Hundreds of individuals living with HIV/AIDS in Chicago will now receive local, high-quality care, thanks to a new grant awarded to the AIDS Foundation of Chicago (AFC) by AIDS United. The grant to AFC is one of 10 awards granted to communities across the country by AIDS United to support its Access to Care (A2C) initiative. The awards are all supported by a federal grant to AIDS United from the Social Innovation Fund (SIF) to improve the lives of people living with HIV/AIDS.
The grant to AFC from AIDS United will support the development of a new outreach and support service network called Connect2Care, which will help people living with diagnosed HIV/AIDS (PLWHA), and particularly PLWHA of color, connect or reconnect to continuous HIV medical care and other essential services. AFC will partner with four experienced HIV/AIDS organizationsincluding Chicago House, Michael Reese Research and Education Foundation, South Side Help Center, and Vital Bridgesto establish regional C2C hubs that will conduct outreach and networking activities targeting PLWHA who are not engaged in HIV care to create seamless systems from HIV diagnosis to care.
Each hub will work with medical and support service providers on Chicagos north, west, near south, and far south sides. In addition to outreach and linking clients to medical care and support services, case-finding and linkage activities, AFC will work with the hubs, the Midwest Training and Education Center, and medical and social service providers across Chicago to develop systems that immediately link PLWHA who are out of care or inconsistent in care to coordinated systems of HIV medical care, education, and supportive services in their region.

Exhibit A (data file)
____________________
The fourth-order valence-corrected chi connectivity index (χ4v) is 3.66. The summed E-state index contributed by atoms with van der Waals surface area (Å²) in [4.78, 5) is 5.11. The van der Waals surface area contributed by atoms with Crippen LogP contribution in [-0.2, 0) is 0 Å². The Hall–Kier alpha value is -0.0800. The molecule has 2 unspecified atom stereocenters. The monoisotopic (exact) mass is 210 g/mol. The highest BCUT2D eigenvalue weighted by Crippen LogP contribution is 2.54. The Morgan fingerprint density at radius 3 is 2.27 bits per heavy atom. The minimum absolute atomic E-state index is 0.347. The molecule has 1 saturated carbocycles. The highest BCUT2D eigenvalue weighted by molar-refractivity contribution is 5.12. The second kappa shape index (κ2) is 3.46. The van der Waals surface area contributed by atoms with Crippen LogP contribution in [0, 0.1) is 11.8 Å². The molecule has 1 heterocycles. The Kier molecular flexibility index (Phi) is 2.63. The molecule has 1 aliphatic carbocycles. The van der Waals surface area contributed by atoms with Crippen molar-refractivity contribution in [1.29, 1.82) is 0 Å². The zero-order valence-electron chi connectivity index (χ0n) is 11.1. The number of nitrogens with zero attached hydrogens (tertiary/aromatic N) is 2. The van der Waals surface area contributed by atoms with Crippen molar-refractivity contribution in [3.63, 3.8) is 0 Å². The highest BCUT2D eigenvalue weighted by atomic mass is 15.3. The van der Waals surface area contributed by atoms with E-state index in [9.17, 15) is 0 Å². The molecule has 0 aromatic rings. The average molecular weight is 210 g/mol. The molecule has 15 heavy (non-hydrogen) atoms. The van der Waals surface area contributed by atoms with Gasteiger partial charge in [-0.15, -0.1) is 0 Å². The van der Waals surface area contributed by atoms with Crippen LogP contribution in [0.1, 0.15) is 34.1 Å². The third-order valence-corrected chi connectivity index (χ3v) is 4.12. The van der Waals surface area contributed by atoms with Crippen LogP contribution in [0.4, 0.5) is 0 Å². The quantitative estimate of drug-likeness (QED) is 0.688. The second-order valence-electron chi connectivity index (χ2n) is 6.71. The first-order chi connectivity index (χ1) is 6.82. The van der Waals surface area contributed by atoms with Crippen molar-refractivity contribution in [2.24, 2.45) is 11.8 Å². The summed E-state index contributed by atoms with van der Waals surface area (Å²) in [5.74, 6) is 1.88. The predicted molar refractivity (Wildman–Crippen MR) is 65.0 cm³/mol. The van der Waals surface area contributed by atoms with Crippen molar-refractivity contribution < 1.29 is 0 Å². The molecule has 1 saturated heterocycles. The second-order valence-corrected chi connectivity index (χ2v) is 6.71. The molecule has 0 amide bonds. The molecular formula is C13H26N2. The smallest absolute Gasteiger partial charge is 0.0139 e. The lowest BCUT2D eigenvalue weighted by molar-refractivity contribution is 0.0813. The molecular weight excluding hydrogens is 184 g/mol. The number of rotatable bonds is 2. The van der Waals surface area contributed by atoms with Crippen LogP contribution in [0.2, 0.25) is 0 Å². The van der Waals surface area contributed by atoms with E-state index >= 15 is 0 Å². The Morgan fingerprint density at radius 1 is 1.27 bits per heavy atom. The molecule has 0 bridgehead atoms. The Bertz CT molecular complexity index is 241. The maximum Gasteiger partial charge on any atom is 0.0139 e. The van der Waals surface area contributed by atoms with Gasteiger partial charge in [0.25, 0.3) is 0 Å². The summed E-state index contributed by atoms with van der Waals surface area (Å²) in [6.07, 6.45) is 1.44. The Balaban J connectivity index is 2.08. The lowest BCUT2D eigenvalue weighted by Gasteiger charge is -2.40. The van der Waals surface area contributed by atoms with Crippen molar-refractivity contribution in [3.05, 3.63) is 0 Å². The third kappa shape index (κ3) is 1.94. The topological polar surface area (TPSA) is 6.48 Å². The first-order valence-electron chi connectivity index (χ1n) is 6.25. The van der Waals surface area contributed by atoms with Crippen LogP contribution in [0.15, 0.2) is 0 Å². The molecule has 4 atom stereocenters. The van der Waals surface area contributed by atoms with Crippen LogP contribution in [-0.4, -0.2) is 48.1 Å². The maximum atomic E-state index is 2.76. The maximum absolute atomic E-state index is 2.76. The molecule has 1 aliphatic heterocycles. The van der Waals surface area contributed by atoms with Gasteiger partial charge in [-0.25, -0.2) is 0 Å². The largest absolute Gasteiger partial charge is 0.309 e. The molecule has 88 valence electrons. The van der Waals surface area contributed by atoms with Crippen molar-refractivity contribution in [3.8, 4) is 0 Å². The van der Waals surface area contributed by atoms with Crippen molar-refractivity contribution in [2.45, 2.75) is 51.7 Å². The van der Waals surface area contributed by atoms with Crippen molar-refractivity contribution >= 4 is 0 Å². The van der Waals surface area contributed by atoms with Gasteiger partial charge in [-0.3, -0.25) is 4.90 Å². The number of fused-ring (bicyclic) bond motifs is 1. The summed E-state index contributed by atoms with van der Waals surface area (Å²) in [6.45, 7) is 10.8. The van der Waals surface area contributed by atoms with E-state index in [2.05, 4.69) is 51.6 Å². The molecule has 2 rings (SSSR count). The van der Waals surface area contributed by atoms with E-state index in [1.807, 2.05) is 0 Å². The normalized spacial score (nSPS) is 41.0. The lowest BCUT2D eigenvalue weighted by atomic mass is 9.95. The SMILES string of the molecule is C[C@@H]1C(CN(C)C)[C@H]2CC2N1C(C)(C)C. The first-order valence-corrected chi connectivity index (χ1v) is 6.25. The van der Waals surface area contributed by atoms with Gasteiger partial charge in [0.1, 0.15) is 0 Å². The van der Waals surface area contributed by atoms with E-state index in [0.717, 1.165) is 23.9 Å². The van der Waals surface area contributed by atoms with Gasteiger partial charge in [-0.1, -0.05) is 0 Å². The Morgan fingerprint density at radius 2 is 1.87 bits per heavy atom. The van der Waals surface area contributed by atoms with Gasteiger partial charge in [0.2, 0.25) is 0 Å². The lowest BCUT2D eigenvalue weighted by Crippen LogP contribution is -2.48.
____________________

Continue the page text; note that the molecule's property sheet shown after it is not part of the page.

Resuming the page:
HIV/AIDS continues to disproportionately affect men and women of color in Chicago, including African-American and Latino gay men and other men who have sex with men (MSM). According to the Illinois Department of Public Health, there were 24,847 people living with HIV/AIDS in the Chicago area at the end of 2007, not including unreported cases, which are estimated at approximately 7,000, based on projections by the U.S. Centers for Disease Control and Prevention. There are more than 600,000 people living with HIV/AIDS in the United States that are not receiving the life-saving care they need.
AIDS United is proud to be supporting the work of the AIDS Foundation of Chicago and its community collaborators with this SIF grant, said Mark Ishaug, AIDS United President and CEO. In addition to developing innovative ways to help get people living with HIV in Chicago into the care they need, the AIDS Foundation of Chicagos commitment to matching its grant from AIDS United with resources from the local private sector will significantly increase the funding available for critical access to care activities for Chicagos populations most impacted by the epidemic.
The Social Innovation Fund targets millions of public-private dollars to expand effective solutions across three issue areas: economic opportunity, healthy futures and youth development and school support. AIDS Uniteds recent $3.6 million SIF award is in support of the healthy futures issue area, and requires a 2:1 match from the private sector to create a funding pool of more than $10 million annually. The funding pool will aim enhance the health and welfare of people living with HIV/AIDS through interventions like the one being developed by the AIDS Foundation of Chicago and its community collaborators that work to increase access to life-saving HIV care and treatment.
By advancing innovative client services and working closely with medical and social service providers, we hope to transform Chicagos HIV service landscape to meet clients needs and preferences, and support early and continuous care engagement, said David Ernesto Munar, AFC President/CEO. According to the Chicago Department of Public Health, nearly 50% of all PLWHA in Chicago are not receiving the HIV care they need. Our grant from AIDS United and the Social Innovation Fund will give us the capacity to help these individuals get the life-saving support they need.
For more information about the A2C Initiative, visit: www.aidsunited.org/community-impact/access-to-care-a2c.
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